RSA Key Sizes: 2048 or 4096 bits?

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Many people are taking a fresh look at IT security strategies in the wake of the NSA revelations. One of the issues that comes up is the need for stronger encryption, using public key cryptography instead of just passwords. This is sometimes referred to as certificate authentication, but certificates are just one of many ways to use public key technology.

One of the core decisions in this field is the key size. Most people have heard that 1024 bit RSA keys have been cracked and are not used any more for web sites or PGP. The next most fashionable number after 1024 appears to be 2048, but a lot of people have also been skipping that and moving to 4096 bit keys. This has lead to some confusion as people try to make decisions about which smartcards to use, which type of CA certificate to use, etc. The discussion here is exclusively about RSA key pairs, although the concepts are similar for other algorithms (although key lengths are not equivalent)

The case for using 2048 bits instead of 4096 bits

  • Some hardware (many smart cards, some card readers, and some other devices such as Polycom phones) don't support anything bigger than 2048 bits.
  • Uses less CPU than a longer key during encryption and authentication
  • Using less CPU means using less battery power (important for mobile devices)
  • Uses less storage space: while not an issue on disk, this can be an issue in small devices like smart cards that measure their RAM in kilobytes rather than gigabytes

So there are some clear benefits of using 2048 bit keys and not just jumping on the 4096 bit key bandwagon

The case for using 4096 bits

  • For some types of attack, security is not just double, it is exponential. 4096 is significantly more secure in this scenario. If an attack is found that allows a 2048 bit key to be hacked in 100 hours, that does not imply that a 4096 bit key can be hacked in 200 hours. The hack that breaks a 2048 bit key in 100 hours may still need many years to crack a single 4096 bit key
  • Some types of key (e.g. an OpenPGP primary key which is signed by many other people) are desirable to keep for an extended period of time, perhaps 10 years or more. In this context, the hassle of replacing all those signatures may be quite high and it is more desirable to have a long-term future-proof key length.

The myth of certificate expiration

Many types of public key cryptography, such as X.509, offer an expiry feature. This is not just a scheme to force you to go back to the certificate authority and pay more money every 12 months. It provides a kind of weak safety net in the case where somebody is secretly using an unauthorised copy of the key or a certificate that the CA issued to an imposter.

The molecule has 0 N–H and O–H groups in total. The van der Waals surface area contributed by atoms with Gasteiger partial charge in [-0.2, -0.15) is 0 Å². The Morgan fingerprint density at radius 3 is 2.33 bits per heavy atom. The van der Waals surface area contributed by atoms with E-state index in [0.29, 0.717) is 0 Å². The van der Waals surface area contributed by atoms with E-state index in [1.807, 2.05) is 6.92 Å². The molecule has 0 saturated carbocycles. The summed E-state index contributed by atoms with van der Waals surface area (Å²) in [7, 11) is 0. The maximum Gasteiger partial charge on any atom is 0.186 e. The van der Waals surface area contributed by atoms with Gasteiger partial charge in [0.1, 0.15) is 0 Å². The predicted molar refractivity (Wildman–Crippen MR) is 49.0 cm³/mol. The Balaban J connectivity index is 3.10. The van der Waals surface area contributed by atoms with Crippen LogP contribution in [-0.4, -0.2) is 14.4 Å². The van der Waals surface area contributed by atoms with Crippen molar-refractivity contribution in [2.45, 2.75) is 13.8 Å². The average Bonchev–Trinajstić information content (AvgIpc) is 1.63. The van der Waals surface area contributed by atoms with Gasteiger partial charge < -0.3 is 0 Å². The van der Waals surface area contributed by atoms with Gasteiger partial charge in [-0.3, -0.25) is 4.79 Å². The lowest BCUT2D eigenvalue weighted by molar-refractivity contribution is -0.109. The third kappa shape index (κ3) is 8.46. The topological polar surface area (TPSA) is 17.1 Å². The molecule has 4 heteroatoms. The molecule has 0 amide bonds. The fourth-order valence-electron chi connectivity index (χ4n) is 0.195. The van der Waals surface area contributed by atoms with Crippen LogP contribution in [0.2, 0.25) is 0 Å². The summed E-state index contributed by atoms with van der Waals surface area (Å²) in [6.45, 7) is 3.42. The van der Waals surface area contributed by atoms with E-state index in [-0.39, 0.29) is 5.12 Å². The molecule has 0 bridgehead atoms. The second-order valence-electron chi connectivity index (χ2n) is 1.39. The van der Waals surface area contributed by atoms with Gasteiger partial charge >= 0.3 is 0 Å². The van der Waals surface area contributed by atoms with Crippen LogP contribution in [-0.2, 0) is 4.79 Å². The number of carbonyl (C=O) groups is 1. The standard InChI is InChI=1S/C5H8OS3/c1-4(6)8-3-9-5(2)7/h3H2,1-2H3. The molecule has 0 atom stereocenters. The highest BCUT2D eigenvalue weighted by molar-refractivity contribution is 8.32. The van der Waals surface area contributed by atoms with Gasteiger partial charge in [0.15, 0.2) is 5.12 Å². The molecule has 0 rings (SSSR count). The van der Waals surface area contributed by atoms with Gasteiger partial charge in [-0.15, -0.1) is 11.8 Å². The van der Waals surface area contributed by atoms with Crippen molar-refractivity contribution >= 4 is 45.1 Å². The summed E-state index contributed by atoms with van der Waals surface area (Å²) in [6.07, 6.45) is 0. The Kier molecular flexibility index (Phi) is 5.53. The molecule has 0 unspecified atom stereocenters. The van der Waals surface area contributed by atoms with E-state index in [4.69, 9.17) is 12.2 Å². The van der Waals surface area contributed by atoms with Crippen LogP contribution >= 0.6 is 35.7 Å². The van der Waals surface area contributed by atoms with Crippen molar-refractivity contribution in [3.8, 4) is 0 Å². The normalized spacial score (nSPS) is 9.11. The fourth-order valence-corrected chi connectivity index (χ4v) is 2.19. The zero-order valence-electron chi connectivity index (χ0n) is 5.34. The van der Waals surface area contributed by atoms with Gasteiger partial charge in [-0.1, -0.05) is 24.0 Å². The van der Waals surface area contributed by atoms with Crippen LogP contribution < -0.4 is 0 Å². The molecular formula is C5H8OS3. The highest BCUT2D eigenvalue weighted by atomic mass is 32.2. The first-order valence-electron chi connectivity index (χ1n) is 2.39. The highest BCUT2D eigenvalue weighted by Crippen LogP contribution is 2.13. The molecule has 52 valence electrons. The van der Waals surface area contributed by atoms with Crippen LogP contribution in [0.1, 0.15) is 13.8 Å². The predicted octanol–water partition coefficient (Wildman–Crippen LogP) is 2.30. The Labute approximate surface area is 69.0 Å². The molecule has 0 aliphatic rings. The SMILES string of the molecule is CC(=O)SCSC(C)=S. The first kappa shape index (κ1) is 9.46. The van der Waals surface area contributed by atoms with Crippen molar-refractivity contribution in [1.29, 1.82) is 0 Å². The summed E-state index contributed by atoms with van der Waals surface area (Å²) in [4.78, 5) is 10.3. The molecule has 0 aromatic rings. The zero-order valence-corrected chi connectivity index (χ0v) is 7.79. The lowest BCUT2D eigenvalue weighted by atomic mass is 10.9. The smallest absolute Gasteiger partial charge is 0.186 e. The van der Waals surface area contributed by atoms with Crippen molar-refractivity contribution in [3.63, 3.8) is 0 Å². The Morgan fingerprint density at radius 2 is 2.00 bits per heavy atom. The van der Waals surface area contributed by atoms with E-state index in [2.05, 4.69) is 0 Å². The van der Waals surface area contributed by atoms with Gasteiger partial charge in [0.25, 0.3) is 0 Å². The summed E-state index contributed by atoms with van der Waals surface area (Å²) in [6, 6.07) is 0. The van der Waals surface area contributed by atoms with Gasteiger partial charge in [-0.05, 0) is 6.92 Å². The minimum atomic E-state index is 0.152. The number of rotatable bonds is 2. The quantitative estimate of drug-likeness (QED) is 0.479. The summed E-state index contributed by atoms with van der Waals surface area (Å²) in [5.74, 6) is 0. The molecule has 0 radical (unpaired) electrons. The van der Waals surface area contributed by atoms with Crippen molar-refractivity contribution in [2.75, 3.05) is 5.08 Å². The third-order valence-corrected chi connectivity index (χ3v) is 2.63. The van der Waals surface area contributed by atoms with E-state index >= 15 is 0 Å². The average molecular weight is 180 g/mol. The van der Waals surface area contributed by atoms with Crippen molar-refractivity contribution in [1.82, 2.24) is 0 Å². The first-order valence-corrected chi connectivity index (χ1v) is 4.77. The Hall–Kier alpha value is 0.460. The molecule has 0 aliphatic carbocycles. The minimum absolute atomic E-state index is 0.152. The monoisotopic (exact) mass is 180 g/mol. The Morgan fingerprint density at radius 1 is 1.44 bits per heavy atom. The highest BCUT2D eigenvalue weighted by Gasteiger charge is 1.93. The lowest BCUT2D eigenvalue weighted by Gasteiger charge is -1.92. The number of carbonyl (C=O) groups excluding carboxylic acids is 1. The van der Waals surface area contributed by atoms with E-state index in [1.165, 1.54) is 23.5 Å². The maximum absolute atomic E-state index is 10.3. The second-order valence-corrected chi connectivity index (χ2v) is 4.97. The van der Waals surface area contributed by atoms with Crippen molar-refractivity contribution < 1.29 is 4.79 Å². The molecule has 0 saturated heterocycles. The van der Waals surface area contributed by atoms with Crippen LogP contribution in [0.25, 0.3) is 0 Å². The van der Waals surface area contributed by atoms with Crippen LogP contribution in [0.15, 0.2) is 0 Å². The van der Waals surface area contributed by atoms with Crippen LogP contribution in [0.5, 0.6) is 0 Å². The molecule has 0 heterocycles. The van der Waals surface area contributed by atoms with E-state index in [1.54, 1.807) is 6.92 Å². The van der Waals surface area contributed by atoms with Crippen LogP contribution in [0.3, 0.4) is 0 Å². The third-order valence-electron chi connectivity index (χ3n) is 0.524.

However, the expiry doesn't eliminate future algorithmic compromises. If, in the future, an attacker succeeds in finding a shortcut to break 2048 bit keys, then they would presumably crack the root certificate as easily as they crack the server certificates and then, using their shiny new root key, they would be in a position to issue new server certificates with extended expiry dates.

Therefore, the expiry feature alone doesn't protect against abuse of the key in the distant future. It does provide some value though: forcing people to renew certificates periodically allows the industry to bring in new minimum key length standards from time to time.

In practical terms, content signed with a 2048 bit key today will not be valid indefinitely. Imagine in the year 2040 you want to try out a copy of some code you released with a digital signature in 2013. In 2040, that signature may not be trustworthy: most software in that era would probably see the key and tell you there is no way you can trust it. The NIST speculates that 2048 bit keys will be valid up to about the year 2030, so that implies that any code you sign with a 2048 bit key today will have to be resigned with a longer key in the year 2029. You would do that re-signing in the 2048 bit twilight period while you still trust the old signature. Fortunately, there are likely to be few projects where such old code will be in demand.

4096 in practice

One of the reasons I decided to write this blog is the fact that some organisations have made the 4096 bit keys very prominent (although nobody has made them mandatory as far as I am aware).

Debian's guide to key creation currently recommends 4096 bit keys (although it doesn't explicitly mandate their use)

Fedora's archive keys are all 4096 bit keys.

The CACert.org project has developed a 4096 bit root